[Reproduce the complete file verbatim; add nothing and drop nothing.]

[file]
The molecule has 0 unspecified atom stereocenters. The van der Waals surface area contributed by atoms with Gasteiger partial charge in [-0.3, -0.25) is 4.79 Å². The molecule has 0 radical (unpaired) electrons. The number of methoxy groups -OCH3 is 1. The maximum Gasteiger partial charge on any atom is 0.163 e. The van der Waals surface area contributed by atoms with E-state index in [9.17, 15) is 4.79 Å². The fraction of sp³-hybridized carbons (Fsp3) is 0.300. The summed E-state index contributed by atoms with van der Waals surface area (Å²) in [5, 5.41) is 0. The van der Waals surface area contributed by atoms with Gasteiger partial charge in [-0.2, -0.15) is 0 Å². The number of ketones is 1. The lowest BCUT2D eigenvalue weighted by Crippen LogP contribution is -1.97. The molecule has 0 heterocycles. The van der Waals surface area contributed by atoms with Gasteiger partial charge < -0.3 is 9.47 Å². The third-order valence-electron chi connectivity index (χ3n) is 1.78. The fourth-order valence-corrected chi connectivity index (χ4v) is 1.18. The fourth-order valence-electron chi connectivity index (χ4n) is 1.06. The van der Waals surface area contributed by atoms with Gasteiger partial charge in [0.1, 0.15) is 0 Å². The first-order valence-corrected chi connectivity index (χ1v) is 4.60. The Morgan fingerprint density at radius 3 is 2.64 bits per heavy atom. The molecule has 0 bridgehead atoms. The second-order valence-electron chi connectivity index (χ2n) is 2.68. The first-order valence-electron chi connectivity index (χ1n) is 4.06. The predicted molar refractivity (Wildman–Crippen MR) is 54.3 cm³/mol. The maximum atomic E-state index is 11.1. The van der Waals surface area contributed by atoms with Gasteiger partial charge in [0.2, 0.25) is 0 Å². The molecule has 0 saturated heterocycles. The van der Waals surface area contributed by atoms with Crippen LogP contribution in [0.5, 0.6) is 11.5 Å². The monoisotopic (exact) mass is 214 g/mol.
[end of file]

The molecule has 0 unspecified atom stereocenters. The van der Waals surface area contributed by atoms with Gasteiger partial charge in [-0.3, -0.25) is 4.79 Å². The molecule has 0 radical (unpaired) electrons. The number of methoxy groups -OCH3 is 1. The maximum Gasteiger partial charge on any atom is 0.163 e. The van der Waals surface area contributed by atoms with E-state index in [9.17, 15) is 4.79 Å². The fraction of sp³-hybridized carbons (Fsp3) is 0.300. The summed E-state index contributed by atoms with van der Waals surface area (Å²) in [5, 5.41) is 0. The van der Waals surface area contributed by atoms with Gasteiger partial charge in [-0.2, -0.15) is 0 Å². The number of ketones is 1. The lowest BCUT2D eigenvalue weighted by Crippen LogP contribution is -1.97. The molecule has 0 heterocycles. The van der Waals surface area contributed by atoms with Gasteiger partial charge < -0.3 is 9.47 Å². The third-order valence-electron chi connectivity index (χ3n) is 1.78. The fourth-order valence-corrected chi connectivity index (χ4v) is 1.18. The fourth-order valence-electron chi connectivity index (χ4n) is 1.06. The van der Waals surface area contributed by atoms with Gasteiger partial charge in [0.1, 0.15) is 0 Å². The first-order valence-corrected chi connectivity index (χ1v) is 4.60. The Morgan fingerprint density at radius 3 is 2.64 bits per heavy atom. The molecule has 0 bridgehead atoms. The second-order valence-electron chi connectivity index (χ2n) is 2.68. The first-order valence-electron chi connectivity index (χ1n) is 4.06. The predicted molar refractivity (Wildman–Crippen MR) is 54.3 cm³/mol. The maximum atomic E-state index is 11.1. The van der Waals surface area contributed by atoms with Gasteiger partial charge in [0.2, 0.25) is 0 Å². The molecule has 0 saturated heterocycles. The van der Waals surface area contributed by atoms with Crippen LogP contribution in [0.5, 0.6) is 11.5 Å². The monoisotopic (exact) mass is 214 g/mol.